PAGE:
Muscle-based biohybrid actuators have generated significant interest as the future of biorobotics but so far they move without having much control over their actuation behavior. Integration of microelectrodes into the backbone of these systems may enable guidance during their motion and allow precise control over these actuators with specific activation patterns. Here, we addressed this challenge by developing aligned CNT forest microelectrode arrays and incorporated them into scaffolds for stimulating the cells. Aligned CNTs were successfully embedded into flexible and biocompatible hydrogel exhibiting excellent anisotropic electrical conductivity. Bioactuators were then engineered by culturing cardiomyocytes on the CNT microelectrode-integrated hydrogel constructs. The resulting cardiac tissue showed homogeneous cell organization with improved cell-to-cell coupling and maturation, which was directly related to the contractile force of muscle tissue. This centimeter-scale bioactuator has excellent mechanical integrity, embedded microelectrodes and is capable of spontaneous actuation behavior. Furthermore, we demonstrated that a biohybrid machine can be controlled by an external electrical field provided by the integrated CNT microelectrode arrays. In addition, due to the anisotropic electrical conductivity of the electrodes provided from aligned CNTs, significantly different excitation thresholds were observed in different configurations such as the ones in parallel vs. perpendicular direction to the CNT alignment.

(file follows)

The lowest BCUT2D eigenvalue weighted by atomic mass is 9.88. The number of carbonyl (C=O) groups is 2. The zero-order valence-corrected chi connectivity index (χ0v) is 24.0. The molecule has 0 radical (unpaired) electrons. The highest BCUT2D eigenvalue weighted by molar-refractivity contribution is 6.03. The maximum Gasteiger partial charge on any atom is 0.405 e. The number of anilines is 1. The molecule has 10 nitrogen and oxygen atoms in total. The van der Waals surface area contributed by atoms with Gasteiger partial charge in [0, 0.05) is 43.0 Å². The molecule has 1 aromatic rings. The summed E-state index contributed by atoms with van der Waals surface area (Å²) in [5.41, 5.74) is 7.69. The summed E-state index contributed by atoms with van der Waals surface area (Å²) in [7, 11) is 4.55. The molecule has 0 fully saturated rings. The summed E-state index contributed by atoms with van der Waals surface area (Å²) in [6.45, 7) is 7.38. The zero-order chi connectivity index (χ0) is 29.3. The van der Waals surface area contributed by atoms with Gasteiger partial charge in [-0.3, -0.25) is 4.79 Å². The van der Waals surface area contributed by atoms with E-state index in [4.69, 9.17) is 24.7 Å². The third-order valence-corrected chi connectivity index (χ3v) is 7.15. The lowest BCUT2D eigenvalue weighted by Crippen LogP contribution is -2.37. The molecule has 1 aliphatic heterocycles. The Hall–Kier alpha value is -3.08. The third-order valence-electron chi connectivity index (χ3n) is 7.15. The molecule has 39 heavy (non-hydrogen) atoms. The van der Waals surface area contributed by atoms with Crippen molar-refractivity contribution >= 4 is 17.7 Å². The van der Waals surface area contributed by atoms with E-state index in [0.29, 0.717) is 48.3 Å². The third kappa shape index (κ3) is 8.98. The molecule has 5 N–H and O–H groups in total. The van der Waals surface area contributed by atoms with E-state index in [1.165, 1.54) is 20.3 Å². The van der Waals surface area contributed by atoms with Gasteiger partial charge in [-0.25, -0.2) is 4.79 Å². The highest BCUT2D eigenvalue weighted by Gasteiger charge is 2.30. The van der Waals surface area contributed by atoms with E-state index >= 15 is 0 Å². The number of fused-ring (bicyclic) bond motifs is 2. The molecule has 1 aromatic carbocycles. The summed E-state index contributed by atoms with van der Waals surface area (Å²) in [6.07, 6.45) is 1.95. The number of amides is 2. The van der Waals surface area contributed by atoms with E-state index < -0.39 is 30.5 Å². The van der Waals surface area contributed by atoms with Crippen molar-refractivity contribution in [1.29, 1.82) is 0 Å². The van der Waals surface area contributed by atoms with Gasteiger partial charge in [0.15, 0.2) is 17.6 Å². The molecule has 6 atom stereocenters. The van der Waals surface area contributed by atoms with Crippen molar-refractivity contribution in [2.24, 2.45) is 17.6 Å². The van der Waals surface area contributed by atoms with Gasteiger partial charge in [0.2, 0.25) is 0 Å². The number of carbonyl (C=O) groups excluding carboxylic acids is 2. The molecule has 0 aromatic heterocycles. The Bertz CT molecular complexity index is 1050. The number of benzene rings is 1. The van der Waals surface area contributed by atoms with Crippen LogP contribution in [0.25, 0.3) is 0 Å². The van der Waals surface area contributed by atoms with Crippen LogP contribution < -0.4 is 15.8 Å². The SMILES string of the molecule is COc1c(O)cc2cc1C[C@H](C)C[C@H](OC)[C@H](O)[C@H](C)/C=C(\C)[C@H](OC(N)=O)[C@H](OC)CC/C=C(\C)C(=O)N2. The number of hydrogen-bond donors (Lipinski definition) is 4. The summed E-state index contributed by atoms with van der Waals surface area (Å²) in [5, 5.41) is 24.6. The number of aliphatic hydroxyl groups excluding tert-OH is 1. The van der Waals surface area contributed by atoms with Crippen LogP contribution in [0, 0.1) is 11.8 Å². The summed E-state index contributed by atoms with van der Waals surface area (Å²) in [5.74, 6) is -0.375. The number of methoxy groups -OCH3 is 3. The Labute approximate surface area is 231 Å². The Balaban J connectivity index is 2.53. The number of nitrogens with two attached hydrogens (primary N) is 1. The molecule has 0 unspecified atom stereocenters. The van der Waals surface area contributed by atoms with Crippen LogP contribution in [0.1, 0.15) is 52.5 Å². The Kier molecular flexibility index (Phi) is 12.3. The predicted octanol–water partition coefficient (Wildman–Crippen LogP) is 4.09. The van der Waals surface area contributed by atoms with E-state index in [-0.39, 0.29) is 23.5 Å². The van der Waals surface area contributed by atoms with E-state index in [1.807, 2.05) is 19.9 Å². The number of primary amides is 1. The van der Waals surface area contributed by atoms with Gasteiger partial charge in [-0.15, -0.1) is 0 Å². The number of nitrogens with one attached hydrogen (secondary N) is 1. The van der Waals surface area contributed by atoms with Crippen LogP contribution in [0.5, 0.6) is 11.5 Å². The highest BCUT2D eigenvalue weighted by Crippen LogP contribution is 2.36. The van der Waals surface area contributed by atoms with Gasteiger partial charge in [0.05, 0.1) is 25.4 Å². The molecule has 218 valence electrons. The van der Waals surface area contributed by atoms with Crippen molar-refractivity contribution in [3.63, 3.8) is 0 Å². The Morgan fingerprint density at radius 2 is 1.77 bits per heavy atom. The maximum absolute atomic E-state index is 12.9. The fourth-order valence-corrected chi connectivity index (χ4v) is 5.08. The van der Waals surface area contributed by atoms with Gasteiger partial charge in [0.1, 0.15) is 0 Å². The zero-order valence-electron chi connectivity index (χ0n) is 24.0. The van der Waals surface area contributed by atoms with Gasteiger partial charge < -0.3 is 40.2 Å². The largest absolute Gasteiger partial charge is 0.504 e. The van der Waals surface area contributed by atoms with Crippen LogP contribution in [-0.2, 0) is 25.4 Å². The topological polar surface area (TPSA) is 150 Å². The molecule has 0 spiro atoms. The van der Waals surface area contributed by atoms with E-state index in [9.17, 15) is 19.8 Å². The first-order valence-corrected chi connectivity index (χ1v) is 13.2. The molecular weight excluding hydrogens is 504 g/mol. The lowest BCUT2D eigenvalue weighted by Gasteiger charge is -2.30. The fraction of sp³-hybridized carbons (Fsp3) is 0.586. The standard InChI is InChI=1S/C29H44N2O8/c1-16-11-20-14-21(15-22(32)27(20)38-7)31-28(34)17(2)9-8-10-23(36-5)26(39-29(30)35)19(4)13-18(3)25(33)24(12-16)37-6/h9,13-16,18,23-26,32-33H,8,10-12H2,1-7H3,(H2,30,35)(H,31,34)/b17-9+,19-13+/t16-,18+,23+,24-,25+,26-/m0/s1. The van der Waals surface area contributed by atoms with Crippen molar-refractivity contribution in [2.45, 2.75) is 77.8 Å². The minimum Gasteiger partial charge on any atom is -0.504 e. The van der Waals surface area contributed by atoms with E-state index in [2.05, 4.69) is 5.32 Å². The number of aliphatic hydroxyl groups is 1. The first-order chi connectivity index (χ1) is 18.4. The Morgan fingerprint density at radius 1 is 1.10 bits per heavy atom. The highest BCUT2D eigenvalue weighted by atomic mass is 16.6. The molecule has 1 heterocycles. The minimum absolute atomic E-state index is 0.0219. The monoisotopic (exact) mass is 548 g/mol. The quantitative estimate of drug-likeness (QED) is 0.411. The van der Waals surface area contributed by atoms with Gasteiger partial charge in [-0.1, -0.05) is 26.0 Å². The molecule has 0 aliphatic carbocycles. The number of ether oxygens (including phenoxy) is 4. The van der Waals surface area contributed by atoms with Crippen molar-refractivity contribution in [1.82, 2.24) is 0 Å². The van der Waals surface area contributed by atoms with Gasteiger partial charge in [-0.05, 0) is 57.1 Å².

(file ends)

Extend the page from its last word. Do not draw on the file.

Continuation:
Keywords: Bioactuators; Carbon Nanotubes; Cardiac tissue engineering; Hybrid hydrogels; Microelectrode arrays.